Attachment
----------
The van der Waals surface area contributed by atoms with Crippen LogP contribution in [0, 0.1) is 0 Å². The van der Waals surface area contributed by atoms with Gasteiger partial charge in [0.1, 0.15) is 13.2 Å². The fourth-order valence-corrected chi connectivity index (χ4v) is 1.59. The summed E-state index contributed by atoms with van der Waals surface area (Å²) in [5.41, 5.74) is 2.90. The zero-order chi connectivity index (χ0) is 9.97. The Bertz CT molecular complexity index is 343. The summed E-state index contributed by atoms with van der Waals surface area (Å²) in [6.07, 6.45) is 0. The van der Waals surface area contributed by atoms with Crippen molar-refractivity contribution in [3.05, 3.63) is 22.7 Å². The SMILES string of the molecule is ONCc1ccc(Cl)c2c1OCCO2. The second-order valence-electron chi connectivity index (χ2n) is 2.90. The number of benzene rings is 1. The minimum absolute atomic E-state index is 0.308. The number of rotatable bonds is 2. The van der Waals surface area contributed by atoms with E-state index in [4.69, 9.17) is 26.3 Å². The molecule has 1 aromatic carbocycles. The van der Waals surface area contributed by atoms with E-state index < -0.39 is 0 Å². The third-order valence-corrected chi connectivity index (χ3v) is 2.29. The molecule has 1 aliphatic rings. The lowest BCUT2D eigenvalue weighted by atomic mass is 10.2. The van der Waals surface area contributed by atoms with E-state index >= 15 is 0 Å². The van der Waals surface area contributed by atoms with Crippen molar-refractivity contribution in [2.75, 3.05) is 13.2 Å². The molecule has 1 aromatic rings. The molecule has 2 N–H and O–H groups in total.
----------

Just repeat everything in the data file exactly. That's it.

The van der Waals surface area contributed by atoms with Crippen LogP contribution in [0, 0.1) is 0 Å². The van der Waals surface area contributed by atoms with Gasteiger partial charge in [0.1, 0.15) is 13.2 Å². The fourth-order valence-corrected chi connectivity index (χ4v) is 1.59. The summed E-state index contributed by atoms with van der Waals surface area (Å²) in [5.41, 5.74) is 2.90. The zero-order chi connectivity index (χ0) is 9.97. The Bertz CT molecular complexity index is 343. The summed E-state index contributed by atoms with van der Waals surface area (Å²) in [6.07, 6.45) is 0. The van der Waals surface area contributed by atoms with Crippen molar-refractivity contribution in [3.05, 3.63) is 22.7 Å². The SMILES string of the molecule is ONCc1ccc(Cl)c2c1OCCO2. The second-order valence-electron chi connectivity index (χ2n) is 2.90. The number of benzene rings is 1. The minimum absolute atomic E-state index is 0.308. The number of rotatable bonds is 2. The van der Waals surface area contributed by atoms with E-state index in [4.69, 9.17) is 26.3 Å². The molecule has 1 aromatic carbocycles. The van der Waals surface area contributed by atoms with E-state index < -0.39 is 0 Å². The third-order valence-corrected chi connectivity index (χ3v) is 2.29. The molecule has 1 aliphatic rings. The lowest BCUT2D eigenvalue weighted by atomic mass is 10.2. The van der Waals surface area contributed by atoms with E-state index >= 15 is 0 Å². The van der Waals surface area contributed by atoms with Crippen molar-refractivity contribution in [2.75, 3.05) is 13.2 Å². The molecule has 1 aromatic rings. The molecule has 2 N–H and O–H groups in total.